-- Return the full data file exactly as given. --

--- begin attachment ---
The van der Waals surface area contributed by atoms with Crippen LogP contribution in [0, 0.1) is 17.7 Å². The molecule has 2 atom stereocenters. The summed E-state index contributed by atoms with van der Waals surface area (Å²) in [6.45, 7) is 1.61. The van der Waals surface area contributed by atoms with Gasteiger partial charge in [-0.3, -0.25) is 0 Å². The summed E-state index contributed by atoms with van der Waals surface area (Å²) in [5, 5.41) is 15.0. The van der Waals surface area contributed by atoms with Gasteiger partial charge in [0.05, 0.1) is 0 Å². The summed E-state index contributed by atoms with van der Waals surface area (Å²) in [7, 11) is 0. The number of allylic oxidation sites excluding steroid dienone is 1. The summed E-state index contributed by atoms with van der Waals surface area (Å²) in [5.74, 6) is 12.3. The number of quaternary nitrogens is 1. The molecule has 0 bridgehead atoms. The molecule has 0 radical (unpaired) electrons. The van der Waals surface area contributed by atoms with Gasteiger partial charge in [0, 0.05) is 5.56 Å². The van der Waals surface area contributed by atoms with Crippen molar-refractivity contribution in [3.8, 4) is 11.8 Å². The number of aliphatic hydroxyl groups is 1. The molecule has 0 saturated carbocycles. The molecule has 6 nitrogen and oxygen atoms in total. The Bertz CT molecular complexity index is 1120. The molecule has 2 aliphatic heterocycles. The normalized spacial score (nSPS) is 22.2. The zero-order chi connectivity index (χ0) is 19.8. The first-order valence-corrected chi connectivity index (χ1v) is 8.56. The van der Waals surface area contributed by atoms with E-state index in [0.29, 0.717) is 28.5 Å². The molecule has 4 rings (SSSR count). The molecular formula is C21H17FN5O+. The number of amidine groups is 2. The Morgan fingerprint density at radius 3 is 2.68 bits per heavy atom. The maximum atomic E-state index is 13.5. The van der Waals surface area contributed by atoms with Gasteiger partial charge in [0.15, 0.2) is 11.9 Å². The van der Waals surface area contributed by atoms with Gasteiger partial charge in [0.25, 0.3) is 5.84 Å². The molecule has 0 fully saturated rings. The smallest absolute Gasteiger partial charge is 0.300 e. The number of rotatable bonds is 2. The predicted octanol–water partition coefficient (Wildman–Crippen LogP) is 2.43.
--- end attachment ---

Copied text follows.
The van der Waals surface area contributed by atoms with Crippen LogP contribution in [0, 0.1) is 17.7 Å². The molecule has 2 atom stereocenters. The summed E-state index contributed by atoms with van der Waals surface area (Å²) in [6.45, 7) is 1.61. The van der Waals surface area contributed by atoms with Gasteiger partial charge in [-0.3, -0.25) is 0 Å². The summed E-state index contributed by atoms with van der Waals surface area (Å²) in [5, 5.41) is 15.0. The van der Waals surface area contributed by atoms with Gasteiger partial charge in [0.05, 0.1) is 0 Å². The summed E-state index contributed by atoms with van der Waals surface area (Å²) in [7, 11) is 0. The number of allylic oxidation sites excluding steroid dienone is 1. The summed E-state index contributed by atoms with van der Waals surface area (Å²) in [5.74, 6) is 12.3. The number of quaternary nitrogens is 1. The molecule has 0 bridgehead atoms. The molecule has 0 radical (unpaired) electrons. The van der Waals surface area contributed by atoms with Gasteiger partial charge in [0, 0.05) is 5.56 Å². The van der Waals surface area contributed by atoms with Crippen molar-refractivity contribution in [3.8, 4) is 11.8 Å². The number of aliphatic hydroxyl groups is 1. The molecule has 0 saturated carbocycles. The molecule has 6 nitrogen and oxygen atoms in total. The Bertz CT molecular complexity index is 1120. The molecule has 2 aliphatic heterocycles. The normalized spacial score (nSPS) is 22.2. The zero-order chi connectivity index (χ0) is 19.8. The first-order valence-corrected chi connectivity index (χ1v) is 8.56. The van der Waals surface area contributed by atoms with E-state index in [0.29, 0.717) is 28.5 Å². The molecule has 4 rings (SSSR count). The molecular formula is C21H17FN5O+. The number of amidine groups is 2. The Morgan fingerprint density at radius 3 is 2.68 bits per heavy atom. The maximum atomic E-state index is 13.5. The van der Waals surface area contributed by atoms with Gasteiger partial charge in [0.15, 0.2) is 11.9 Å². The van der Waals surface area contributed by atoms with Gasteiger partial charge in [0.25, 0.3) is 5.84 Å². The molecule has 0 fully saturated rings. The smallest absolute Gasteiger partial charge is 0.300 e. The number of rotatable bonds is 2. The predicted octanol–water partition coefficient (Wildman–Crippen LogP) is 2.43.